I’ve always wanted to have a “What I’m reading” section on my website. I’ve also wanted it to be possible to update it from my phone, since that’s where I do most of my reading. I’m happy to say I’ve succeeded in putting together a very minimalistic pipeline. Here’s a simple overview of how it works:

  • I'm reading something I like, and want to feature it on my website
  • I pull up the share sheet on my iPhone and trigger the iOS Shortcut I've previously set up;
  • This shortcut sends some data to Airtable about the item I'm sharing, plus some details I can add manually, like tags for future organization
  • Next, I have a Github Action workflow that runs twice daily to check that Airtable for articles; using Airtable’s API it generates for your tables to get the most recent 10 articles and dump them to a JSON in that repository.
Click here to see the Github Action
name: Tasker

# Controls when the action will run
    - cron: 0 */12 * * *

  # This workflow contains a single job called "get_rows"
    runs-on: ubuntu-latest

    # Steps represent a sequence of tasks that will be executed as part of the job
    # Step 1: Checks out to another branch to make changes
    - name: Checkout
      uses: actions/checkout@v2
    # Step 2: We have a simple timestamp creator that makes sure we always have a change to make. Otherwise our workflow will't fail when it tries to make a commit with zero changes 
    - name: Create timestamp
      shell: bash
      run: |
        now=$(date -d '+8 hours' '+%F %T') 
        echo "Current time : ${now}" > timestamp.txt
    # Step 3: Calls the Airtable API and copies the output to a file
    - name: Get the rows from the Airtable, copy to file
      shell: bash
        AIRTABLE_KEY: $
      run: |
        curl "https://api.airtable.com/v0/appYYsUDUnkHDLuA5/Table%201?view=Grid%20view" -H "Authorization: Bearer ${AIRTABLE_KEY}" > articles.json
    # Moves the files created in previous steps into the expected folder
    - name: Move to output folder
      run: |
        yes| cp -rf articles.json ./workflow-output/ 
        yes| cp -rf timestamp.txt ./workflow-output/
        rm -rf articles.json
        rm -rf timestamp.txt
    # Adds and commits the files
    - name: Commit files
      run: | 
        git config --local user.email "dengel29@gmail.com"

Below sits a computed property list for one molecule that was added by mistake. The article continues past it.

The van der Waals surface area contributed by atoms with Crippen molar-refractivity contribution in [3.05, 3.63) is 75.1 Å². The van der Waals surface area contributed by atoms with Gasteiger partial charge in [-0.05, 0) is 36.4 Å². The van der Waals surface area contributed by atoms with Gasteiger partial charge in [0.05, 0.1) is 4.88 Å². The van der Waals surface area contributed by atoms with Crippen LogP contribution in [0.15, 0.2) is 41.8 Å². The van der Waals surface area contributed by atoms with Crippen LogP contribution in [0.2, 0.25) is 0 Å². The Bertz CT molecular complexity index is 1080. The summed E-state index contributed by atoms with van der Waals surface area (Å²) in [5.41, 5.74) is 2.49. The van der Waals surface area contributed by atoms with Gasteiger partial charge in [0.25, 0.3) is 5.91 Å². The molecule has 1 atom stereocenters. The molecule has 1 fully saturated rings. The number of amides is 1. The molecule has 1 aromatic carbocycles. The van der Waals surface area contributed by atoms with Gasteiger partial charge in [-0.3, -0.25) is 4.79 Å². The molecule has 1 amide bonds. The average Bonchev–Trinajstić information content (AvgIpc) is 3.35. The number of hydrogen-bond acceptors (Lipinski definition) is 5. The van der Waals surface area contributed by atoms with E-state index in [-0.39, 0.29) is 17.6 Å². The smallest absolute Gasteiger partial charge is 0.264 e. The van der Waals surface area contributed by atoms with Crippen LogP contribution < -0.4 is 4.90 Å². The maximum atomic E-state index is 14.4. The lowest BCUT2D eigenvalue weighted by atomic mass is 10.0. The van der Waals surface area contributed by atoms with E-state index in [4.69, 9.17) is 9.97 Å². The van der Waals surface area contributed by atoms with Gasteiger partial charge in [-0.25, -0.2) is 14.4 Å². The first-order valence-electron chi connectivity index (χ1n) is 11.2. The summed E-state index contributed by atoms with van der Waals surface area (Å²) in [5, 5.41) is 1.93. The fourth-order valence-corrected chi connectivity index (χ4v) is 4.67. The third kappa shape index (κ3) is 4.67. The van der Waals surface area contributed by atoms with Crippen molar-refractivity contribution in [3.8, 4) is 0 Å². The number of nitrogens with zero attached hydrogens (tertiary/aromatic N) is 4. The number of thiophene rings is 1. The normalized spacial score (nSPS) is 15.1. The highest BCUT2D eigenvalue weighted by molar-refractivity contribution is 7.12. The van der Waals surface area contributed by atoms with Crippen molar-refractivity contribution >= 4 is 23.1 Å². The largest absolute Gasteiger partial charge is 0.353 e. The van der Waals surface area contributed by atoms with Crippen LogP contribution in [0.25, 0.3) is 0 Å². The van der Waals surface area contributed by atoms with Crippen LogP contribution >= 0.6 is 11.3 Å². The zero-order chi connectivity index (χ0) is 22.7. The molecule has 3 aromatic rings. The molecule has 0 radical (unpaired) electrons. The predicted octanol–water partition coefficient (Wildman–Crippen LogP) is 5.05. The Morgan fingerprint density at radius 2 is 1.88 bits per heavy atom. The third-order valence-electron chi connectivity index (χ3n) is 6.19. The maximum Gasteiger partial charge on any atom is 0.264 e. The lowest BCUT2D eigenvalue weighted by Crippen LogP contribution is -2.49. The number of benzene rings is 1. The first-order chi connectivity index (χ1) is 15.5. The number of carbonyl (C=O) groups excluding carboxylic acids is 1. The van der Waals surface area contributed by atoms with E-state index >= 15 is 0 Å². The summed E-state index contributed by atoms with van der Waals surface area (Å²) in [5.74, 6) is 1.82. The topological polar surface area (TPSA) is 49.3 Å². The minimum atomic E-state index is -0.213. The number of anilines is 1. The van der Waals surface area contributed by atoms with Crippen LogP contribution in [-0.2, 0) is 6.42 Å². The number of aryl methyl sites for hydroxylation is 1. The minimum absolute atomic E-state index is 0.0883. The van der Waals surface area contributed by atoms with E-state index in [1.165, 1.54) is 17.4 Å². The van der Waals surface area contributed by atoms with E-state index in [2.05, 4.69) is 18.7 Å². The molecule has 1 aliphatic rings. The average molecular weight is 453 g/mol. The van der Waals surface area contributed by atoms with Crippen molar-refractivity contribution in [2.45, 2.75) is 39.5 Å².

git config --local user.name "dengel29"
        git add .
        git commit -m "Workflow job: Add new articles Airtable"
    # Force pushes and merges the changes 
    - name: Push changes
      uses: ad-m/github-push-action@master
        github_token: $
        force: true
  • Finally, 11ty uses that JSON as a data source and updates the reading list.

The details of each step are not too complicated, and I find the pieces fit nicely together. It has been 'set it and forget it' since I put it together, and has required zero maintenance.

Using Airtable and iOS Shortcuts to Prototype Small Ideas

I had this idea kicking around my head for a while since I started playing with iOS Shortcuts. I was surprised to see you could trigger HTTP functions with Shortcuts. I’d used Airtable as a database for some no-code prototypes in the past and immediately thought to use it as a datastore as I worked on some ideas. Shortcuts also look like a good use case for Airtable because Airtable’s API is nice and simple, the speed of reads/writes are not a priority, and I won’t be hitting any rate limits.

Besides using it as a content-source for a section of this website, I'm using it to track expenses entered through a separate iOS Shortcut, and as a punch-in/punch-out system for freelance work.

Integrating with 11ty

Excited by the possibilities of Shortcuts, I looked for more complex examples. I was particularly excited when I saw this post on using Bear to draft and upload blog posts. It's a cool idea, but it relies on a paid version of the app Working Copy to push to a remote repository on Github. I felt that it was unnecessary to bring in paid apps to secure just one part of the pipeline. So I replaced Working Copy with pushing to Airtable and the twice-a-day Github Action workflow to check for updates on that Airtable.

Knowing that 11ty can pull from remote JSON files as a data source at build time, it was only a small leap to consider storing articles on Airtable and pulling them into a Github repository with a custom Workflow. It would be possible to directly call the Airtable API from Eleventy, but I saw this as an opportunity to get familiar with Github Action workflow files. Another great opportunity to start small.

Wrapping Up

I’ll share links to the other iOS Shortcuts I’ve mentioned in this article later after I’ve made them shareable. If you haven’t tried them out, they are surprisingly fun to play around with. Tools like Data Jar and Scriptable are being built around them to make them more dynamic and useful. And with the potential to make HTTP requests, they have tons of potential. While I’m really pleased with this project, I know it’s just scratching the surface.